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Should you be paying for restaurant reservations?
RESTAURANTS • The Apps
Is the easiest restaurant booking in Manhattan right now… Carbone?
So went a semi-serious provocation posed by a friend of FOUND when the deluge of new pay-to-play restaurant reservation services came up. But also: is it?
The two platforms of the moment are Dorsia, a slick app with membership obtainable at no fee through application (which we hear has been bestowed on ~3k people), and Appointment Trader, a wild-west marketplace with a janky Y2K-era web aesthetic. Both suggest the answer is yes. Let’s take them one at a time.
On AT, a primetime table for two for this Wednesday at Carbone goes for ~$250. For this fee, you’ll receive someone else’s Resy booking. You’ll check in as/impersonate them when you show up at your appointed time. (Restaurants mostly seem to be looking the other way on this, which is curious and perhaps ephemeral, but for now, enjoy the light role play.) And, of course, you’ll pay for your meal on top of the cost of the reservation.
On Dorsia, one books as oneself and pre-pays for a guaranteed minimum spend for that night. For most nights at Carbone, that’s $500 per person.
So is the Dorsia $500/pp guarantee a better or worse deal than dropping $250 for someone else’s Carbone reservation on AT? Assuming two apps ($30 each), one pasta ($36), and two mains ($85 each), that’s $266. Spend more than $484 on drinks and dessert and Dorsia is the better deal, even without the fear factor of pretending to be someone you’re not. Go big and spend more than $734 (an extra special bottle, maybe the porterhouse for two) and you’re not paying for that reservation at all.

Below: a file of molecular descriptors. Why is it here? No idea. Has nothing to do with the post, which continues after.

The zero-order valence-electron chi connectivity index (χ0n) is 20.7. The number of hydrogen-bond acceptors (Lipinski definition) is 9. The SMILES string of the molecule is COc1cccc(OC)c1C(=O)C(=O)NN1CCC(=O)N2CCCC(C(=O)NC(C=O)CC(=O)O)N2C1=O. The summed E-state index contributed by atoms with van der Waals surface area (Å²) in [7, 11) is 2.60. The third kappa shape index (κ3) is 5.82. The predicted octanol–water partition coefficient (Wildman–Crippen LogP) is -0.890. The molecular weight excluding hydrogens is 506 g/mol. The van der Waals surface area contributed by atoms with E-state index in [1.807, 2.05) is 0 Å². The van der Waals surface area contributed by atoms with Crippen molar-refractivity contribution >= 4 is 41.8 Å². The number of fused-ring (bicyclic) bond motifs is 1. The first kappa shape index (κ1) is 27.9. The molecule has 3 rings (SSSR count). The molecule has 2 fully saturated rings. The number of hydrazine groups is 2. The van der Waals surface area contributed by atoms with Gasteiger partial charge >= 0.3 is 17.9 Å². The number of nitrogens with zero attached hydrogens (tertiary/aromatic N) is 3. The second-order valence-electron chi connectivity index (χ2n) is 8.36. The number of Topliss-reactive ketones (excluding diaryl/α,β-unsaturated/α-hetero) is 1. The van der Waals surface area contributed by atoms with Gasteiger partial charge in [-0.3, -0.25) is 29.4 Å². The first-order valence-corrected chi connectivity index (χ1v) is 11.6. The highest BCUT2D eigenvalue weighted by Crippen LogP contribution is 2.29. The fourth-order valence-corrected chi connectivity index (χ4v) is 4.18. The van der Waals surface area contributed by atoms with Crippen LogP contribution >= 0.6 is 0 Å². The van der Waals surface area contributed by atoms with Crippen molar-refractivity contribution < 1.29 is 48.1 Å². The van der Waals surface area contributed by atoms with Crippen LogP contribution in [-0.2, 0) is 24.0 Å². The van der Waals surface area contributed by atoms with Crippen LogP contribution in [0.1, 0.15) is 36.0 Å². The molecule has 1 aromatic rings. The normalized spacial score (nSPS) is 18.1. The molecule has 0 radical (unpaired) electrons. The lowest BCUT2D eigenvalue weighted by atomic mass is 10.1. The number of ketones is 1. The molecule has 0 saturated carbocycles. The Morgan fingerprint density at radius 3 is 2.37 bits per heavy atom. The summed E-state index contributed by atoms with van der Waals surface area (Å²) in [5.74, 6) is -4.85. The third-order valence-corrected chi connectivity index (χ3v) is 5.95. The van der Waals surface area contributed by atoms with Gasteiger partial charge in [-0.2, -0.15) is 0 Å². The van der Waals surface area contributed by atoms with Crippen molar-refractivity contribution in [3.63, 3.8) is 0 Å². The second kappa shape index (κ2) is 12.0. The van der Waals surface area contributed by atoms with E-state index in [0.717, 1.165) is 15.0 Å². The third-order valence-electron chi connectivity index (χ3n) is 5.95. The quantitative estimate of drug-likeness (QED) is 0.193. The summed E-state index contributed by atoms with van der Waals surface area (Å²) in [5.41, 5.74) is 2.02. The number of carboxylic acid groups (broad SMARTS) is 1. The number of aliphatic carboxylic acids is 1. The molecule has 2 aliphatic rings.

Of course, the lower the guarantee, the less ground to make up. Other Major Food Group restaurants are available on Dorsia for smaller commitments, like Torrisi at $300 per and poor, sweet Dirty French at $85 per. What’s perhaps more interesting is that you could dine at Rezdôra tonight for $190 per, a $380 guarantee for two that seems likely to be met without even asking for the wine list.
And here, we have the makings of the Dorsia Index. More soon.